EU producers are fighting to remove the word 'meat' from some vegan meat alternatives.
The animal agriculture lobby is arguing that consumers are being misled by product names such as vegan hamburgers, chicken nuggets and bacon.
The argument follows a similar row in the US, where congressmen wrote to the FDA to complain about plant-milk producers using the word 'milk' on their products - amid rising sales of the vegan alternative.
CEO of the British Meat Processors Association, Nick Allen, told Munchies: "Meat is a product that comes from animals. Any use of the word in any other context is deceiving the public.
"In a funny sort of a way, when these people want to use the word meat, it is as acknowledgement that there is no substitute."
There are already strict EU rules in place for the labeling of dairy-alternatives. Words like 'milk' and 'yoghurt' can only be used for consumables produced from 'mammary secretions'.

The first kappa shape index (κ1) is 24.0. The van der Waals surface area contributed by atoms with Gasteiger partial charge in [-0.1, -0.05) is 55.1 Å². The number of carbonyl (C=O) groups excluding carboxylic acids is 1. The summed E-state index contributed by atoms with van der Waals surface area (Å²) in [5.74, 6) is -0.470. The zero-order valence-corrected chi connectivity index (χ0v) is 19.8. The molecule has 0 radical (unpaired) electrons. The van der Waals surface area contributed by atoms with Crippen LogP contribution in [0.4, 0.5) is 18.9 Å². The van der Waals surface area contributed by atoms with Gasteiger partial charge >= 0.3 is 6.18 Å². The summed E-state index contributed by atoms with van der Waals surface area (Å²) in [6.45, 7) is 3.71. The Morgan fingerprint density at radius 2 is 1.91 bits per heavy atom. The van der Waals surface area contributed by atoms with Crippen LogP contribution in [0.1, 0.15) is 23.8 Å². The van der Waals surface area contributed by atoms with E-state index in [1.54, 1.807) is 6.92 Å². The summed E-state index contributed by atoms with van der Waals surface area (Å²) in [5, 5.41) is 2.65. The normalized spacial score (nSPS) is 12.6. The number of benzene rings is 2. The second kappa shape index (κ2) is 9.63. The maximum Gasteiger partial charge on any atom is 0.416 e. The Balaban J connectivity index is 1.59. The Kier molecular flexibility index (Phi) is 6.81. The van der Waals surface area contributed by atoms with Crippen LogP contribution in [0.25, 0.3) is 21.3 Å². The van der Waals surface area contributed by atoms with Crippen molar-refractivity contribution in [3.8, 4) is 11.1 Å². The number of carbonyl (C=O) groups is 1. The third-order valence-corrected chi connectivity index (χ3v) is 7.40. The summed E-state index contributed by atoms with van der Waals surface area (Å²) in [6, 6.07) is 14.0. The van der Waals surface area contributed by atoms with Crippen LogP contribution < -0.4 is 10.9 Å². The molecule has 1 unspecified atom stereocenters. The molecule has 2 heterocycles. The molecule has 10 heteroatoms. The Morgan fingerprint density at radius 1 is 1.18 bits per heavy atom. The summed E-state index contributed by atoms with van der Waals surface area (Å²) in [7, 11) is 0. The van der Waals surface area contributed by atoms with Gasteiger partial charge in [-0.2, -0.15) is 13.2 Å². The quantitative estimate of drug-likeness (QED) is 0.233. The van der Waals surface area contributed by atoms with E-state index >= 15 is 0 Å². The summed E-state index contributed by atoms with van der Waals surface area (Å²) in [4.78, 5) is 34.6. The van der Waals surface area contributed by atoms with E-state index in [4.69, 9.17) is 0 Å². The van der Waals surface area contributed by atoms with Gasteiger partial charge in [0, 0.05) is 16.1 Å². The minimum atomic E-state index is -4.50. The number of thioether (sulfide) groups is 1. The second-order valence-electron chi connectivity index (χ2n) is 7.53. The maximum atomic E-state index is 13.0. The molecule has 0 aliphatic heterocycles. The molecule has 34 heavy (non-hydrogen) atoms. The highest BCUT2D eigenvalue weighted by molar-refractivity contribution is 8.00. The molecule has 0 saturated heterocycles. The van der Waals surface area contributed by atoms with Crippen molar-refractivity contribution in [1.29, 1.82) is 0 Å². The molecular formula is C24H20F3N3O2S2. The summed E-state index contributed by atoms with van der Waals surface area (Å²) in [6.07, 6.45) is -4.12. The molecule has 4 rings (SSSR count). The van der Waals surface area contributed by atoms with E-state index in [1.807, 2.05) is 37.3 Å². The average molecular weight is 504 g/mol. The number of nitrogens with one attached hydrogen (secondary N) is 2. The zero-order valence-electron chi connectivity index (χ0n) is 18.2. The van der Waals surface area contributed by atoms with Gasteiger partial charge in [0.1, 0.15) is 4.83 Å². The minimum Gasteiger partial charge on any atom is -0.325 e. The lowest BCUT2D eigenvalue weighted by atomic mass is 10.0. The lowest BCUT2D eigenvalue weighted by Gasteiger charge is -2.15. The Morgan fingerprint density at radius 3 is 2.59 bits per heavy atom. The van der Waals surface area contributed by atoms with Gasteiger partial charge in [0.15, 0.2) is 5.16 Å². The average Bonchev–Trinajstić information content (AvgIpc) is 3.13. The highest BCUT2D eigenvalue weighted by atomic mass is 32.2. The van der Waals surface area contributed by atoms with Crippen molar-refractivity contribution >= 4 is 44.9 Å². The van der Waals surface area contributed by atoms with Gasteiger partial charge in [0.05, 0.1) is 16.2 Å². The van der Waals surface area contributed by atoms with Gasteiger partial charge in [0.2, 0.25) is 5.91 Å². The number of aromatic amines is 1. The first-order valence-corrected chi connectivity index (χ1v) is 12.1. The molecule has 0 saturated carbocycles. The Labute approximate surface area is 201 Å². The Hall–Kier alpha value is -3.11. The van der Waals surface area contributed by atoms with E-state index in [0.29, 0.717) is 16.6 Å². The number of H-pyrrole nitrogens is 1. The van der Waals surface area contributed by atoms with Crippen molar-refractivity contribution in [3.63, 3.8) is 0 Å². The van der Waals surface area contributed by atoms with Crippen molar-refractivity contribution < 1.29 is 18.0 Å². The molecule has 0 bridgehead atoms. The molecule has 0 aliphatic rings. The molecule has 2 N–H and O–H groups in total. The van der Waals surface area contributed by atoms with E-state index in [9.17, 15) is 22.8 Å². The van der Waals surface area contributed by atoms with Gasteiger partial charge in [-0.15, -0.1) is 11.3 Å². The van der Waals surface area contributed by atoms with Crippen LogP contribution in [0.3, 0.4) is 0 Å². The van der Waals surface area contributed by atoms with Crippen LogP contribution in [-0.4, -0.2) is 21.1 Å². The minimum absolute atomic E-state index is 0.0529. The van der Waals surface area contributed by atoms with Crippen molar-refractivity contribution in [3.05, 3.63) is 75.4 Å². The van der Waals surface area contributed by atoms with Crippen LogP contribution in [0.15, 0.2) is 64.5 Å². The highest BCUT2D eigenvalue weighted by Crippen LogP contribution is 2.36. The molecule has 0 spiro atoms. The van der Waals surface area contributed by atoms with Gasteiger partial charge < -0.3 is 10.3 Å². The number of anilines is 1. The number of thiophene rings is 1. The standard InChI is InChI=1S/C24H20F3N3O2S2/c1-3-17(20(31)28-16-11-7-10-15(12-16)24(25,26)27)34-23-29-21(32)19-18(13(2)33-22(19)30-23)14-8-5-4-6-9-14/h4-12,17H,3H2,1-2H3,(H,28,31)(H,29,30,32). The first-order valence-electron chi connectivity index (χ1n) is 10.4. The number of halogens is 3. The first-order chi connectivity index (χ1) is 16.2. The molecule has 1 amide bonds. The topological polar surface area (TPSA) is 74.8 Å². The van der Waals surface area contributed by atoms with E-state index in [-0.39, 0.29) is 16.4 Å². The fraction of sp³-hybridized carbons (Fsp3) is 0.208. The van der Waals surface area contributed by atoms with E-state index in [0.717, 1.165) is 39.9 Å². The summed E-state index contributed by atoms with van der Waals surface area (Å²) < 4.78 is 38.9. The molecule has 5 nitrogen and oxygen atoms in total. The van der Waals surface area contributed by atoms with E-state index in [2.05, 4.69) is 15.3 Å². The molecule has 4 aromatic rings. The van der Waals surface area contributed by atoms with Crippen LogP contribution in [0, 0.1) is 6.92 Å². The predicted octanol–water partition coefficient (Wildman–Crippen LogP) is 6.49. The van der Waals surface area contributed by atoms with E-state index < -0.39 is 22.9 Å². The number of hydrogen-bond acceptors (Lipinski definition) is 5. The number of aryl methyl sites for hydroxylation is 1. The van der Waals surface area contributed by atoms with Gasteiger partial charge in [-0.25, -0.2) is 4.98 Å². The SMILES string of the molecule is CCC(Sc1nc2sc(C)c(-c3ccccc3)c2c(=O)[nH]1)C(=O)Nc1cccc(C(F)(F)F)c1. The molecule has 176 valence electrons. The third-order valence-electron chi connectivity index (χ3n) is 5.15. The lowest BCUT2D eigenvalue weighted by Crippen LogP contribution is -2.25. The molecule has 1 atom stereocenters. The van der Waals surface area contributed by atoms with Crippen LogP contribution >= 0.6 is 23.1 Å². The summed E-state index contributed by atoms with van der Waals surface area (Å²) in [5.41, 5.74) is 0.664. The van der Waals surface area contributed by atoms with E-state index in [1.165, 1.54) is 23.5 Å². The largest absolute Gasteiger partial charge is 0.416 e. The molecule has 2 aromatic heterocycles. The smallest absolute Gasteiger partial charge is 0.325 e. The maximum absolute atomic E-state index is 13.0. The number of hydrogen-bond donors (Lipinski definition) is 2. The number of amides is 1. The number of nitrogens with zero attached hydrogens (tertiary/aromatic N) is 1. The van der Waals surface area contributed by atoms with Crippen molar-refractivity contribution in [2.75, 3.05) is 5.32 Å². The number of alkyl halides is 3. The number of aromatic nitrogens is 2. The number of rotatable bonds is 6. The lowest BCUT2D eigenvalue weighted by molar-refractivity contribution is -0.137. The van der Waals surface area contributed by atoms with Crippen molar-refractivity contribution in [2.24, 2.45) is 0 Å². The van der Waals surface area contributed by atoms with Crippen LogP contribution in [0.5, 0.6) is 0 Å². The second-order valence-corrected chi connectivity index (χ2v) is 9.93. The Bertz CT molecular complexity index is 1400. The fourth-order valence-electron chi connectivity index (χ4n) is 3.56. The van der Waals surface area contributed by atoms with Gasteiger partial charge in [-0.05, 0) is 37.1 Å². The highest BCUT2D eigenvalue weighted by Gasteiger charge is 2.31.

Now meat bosses would like to see this type of ruling applied to certain meat-style products.
Clitravi is a conglomerate of EU meat producers. In a statement to Munchies, Clitravi president Robert Volut said: "Numerous foodstuffs suitable for vegetarians or vegans derive their sales from names which relate to meat, animal species, specific meat cuts and/ or meat products.
"We believe that this contravenes the rules relating to clear and unambiguous consumer information."
The current regulations state that 'labeling cannot be misleading as to a food's primary composition'.
"In Italy, for example, cured ham can refer only to a pig meat product," said Volut. He added that veggie alternatives that use a 'description or style' of meat fit these guidelines - meaning 'vegan burger' is acceptable, but 'vegan hamburger' isn't.